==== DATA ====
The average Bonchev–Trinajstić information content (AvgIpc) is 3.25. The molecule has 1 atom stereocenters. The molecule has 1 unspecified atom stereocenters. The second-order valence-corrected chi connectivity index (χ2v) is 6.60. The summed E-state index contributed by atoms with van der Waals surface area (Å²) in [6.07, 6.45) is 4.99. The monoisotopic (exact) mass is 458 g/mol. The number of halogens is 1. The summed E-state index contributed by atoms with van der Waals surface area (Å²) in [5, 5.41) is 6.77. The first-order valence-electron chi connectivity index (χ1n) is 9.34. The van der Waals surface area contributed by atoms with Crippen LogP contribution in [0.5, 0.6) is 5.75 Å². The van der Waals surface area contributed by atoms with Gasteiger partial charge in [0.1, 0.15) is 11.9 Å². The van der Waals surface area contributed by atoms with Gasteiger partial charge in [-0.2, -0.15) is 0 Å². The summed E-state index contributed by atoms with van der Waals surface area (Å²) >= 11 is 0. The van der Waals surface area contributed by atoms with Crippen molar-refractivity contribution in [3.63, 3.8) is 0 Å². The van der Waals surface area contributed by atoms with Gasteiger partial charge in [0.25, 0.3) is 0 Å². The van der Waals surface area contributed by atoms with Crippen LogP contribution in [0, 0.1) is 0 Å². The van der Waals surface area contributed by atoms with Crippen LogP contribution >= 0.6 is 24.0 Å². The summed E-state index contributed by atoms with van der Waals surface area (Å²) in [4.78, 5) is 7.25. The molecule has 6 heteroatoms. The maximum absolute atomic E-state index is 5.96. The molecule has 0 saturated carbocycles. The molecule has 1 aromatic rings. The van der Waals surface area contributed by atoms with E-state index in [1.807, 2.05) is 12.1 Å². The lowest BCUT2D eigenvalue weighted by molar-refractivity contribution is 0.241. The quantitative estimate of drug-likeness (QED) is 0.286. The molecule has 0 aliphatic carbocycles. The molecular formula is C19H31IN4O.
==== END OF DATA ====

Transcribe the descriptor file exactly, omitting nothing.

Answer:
The average Bonchev–Trinajstić information content (AvgIpc) is 3.25. The molecule has 1 atom stereocenters. The molecule has 1 unspecified atom stereocenters. The second-order valence-corrected chi connectivity index (χ2v) is 6.60. The summed E-state index contributed by atoms with van der Waals surface area (Å²) in [6.07, 6.45) is 4.99. The monoisotopic (exact) mass is 458 g/mol. The number of halogens is 1. The summed E-state index contributed by atoms with van der Waals surface area (Å²) in [5, 5.41) is 6.77. The first-order valence-electron chi connectivity index (χ1n) is 9.34. The van der Waals surface area contributed by atoms with Crippen LogP contribution in [0.5, 0.6) is 5.75 Å². The van der Waals surface area contributed by atoms with Gasteiger partial charge in [0.1, 0.15) is 11.9 Å². The van der Waals surface area contributed by atoms with Gasteiger partial charge in [-0.2, -0.15) is 0 Å². The summed E-state index contributed by atoms with van der Waals surface area (Å²) >= 11 is 0. The van der Waals surface area contributed by atoms with Crippen molar-refractivity contribution in [3.63, 3.8) is 0 Å². The van der Waals surface area contributed by atoms with Gasteiger partial charge in [0.25, 0.3) is 0 Å². The van der Waals surface area contributed by atoms with Crippen LogP contribution in [0, 0.1) is 0 Å². The van der Waals surface area contributed by atoms with Crippen LogP contribution >= 0.6 is 24.0 Å². The summed E-state index contributed by atoms with van der Waals surface area (Å²) in [4.78, 5) is 7.25. The molecule has 6 heteroatoms. The maximum absolute atomic E-state index is 5.96. The molecule has 0 saturated carbocycles. The molecule has 1 aromatic rings. The van der Waals surface area contributed by atoms with E-state index in [1.807, 2.05) is 12.1 Å². The lowest BCUT2D eigenvalue weighted by molar-refractivity contribution is 0.241. The quantitative estimate of drug-likeness (QED) is 0.286. The molecule has 0 aliphatic carbocycles. The molecular formula is C19H31IN4O.